There's a warning some people are already being left with “life-changing” injuries after crashes involving e-scooters.
It comes after Independent TD Peter Fitzpatrick yesterday told the Dail it's only a matter of time before someone's seriously hurt or killed.
He’s calling for emergency legislation to ensure the public is protected.
The Tánaiste admitted there is a "gap in the law" when it comes to e-scooters, but said the Government intends to legislate on the issue.
Leo Varadkar said officials have already drafted the necessary legal changes, with a bill to go to Government shortly.
He said the bill would give the Minister of Transport the powers to make regulations around the use of the scooters.
Dr Frank Lyons, an orthopaedic surgeon at the Mater Hospital in Dublin, says he has already treated patients seriously hurt by e-scooters.
He said: “I would describe them as life-changing injuries - a lot of them are injuries to the upper limbs such as the forearms, the elbows and the shoulders.
“All of these are cases that result in very significant fractures and dislocations, and require surgical intervention and prolonged follow-up periods.”
'An accident waiting to happen'
Deputy Fitzpatrick spoke to Newstalk Breakfast following his comments in the Dáil yesterday.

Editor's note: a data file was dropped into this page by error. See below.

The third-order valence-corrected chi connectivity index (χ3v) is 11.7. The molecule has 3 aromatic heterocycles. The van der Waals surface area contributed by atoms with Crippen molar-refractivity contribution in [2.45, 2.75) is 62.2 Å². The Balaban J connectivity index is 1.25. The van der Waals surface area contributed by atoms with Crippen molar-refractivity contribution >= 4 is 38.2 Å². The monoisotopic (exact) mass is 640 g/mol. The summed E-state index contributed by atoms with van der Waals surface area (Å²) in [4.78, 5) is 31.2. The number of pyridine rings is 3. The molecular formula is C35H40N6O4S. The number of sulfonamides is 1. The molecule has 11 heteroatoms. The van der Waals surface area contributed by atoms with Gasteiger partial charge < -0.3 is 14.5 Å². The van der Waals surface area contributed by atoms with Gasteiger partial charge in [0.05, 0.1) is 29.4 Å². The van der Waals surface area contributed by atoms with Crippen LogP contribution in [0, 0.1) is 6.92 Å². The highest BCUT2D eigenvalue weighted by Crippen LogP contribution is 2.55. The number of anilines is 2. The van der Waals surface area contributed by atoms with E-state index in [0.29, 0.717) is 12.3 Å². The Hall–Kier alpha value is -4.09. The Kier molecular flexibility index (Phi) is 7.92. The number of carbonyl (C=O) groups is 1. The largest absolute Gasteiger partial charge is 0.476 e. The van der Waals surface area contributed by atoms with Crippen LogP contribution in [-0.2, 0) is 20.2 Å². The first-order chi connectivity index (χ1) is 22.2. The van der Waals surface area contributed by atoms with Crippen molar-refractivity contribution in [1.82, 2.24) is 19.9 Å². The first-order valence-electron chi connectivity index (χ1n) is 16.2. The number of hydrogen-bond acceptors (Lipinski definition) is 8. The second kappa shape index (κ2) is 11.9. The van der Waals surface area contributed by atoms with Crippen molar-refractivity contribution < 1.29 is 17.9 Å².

He said: “I’m not against e-scooters, but I think we need regulation.
“These e-scooters can do speeds of between 20-40 km/h. Even yesterday going to Leinster House, I was stuck in a traffic jam - I saw on e-scooter coming up on the footpath… and [the rider] went in on the scooter into a shop. To me, that’s very dangerous.
“The problem we have at the moment… is there are no laws covering the e-scooters.
"The Government said yesterday they intend to legislate going forward, but this could take 12-18 months.”
Deputy Fitzpatrick said lots of people have been exercising outdoors during the pandemic, but some simply ‘don’t feel safe’ on footpaths due to e-scooters.
Amid these concerns, the Louth TD said he’s contacting senior ministers to ask for “emergency legislation” to be introduced.
He said: “The bottom line is: if someone crashes and knocks someone down or damages property… whose responsibility is it?
“There’s an opportunity we could add them onto our motor or house insurance, but we definitely need some kind of regulation.
“My biggest fear is someone’s going to be hurt or killed - as far as I’m concerned, it’s an accident waiting to happen, and the Government has to act.”